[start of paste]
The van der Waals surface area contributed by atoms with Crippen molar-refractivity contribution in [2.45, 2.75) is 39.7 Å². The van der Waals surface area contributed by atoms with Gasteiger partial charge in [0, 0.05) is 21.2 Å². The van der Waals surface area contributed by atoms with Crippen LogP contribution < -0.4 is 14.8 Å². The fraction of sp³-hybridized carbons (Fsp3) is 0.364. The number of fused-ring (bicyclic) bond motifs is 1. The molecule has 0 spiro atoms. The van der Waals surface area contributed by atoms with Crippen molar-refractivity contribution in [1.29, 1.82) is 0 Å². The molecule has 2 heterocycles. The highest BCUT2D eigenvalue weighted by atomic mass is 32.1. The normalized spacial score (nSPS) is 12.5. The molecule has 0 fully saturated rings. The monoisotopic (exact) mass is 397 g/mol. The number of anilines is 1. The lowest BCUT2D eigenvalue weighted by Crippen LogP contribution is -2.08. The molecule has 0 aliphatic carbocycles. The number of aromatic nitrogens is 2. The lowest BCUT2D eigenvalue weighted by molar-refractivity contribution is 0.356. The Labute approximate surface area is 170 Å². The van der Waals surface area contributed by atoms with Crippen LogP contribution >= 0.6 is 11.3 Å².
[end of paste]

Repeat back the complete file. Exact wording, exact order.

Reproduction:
The van der Waals surface area contributed by atoms with Crippen molar-refractivity contribution in [2.45, 2.75) is 39.7 Å². The van der Waals surface area contributed by atoms with Gasteiger partial charge in [0, 0.05) is 21.2 Å². The van der Waals surface area contributed by atoms with Crippen LogP contribution < -0.4 is 14.8 Å². The fraction of sp³-hybridized carbons (Fsp3) is 0.364. The number of fused-ring (bicyclic) bond motifs is 1. The molecule has 0 spiro atoms. The van der Waals surface area contributed by atoms with Crippen molar-refractivity contribution in [1.29, 1.82) is 0 Å². The molecule has 2 heterocycles. The highest BCUT2D eigenvalue weighted by atomic mass is 32.1. The normalized spacial score (nSPS) is 12.5. The molecule has 0 fully saturated rings. The monoisotopic (exact) mass is 397 g/mol. The number of anilines is 1. The lowest BCUT2D eigenvalue weighted by Crippen LogP contribution is -2.08. The molecule has 0 aliphatic carbocycles. The number of aromatic nitrogens is 2. The lowest BCUT2D eigenvalue weighted by molar-refractivity contribution is 0.356. The Labute approximate surface area is 170 Å². The van der Waals surface area contributed by atoms with Crippen LogP contribution >= 0.6 is 11.3 Å².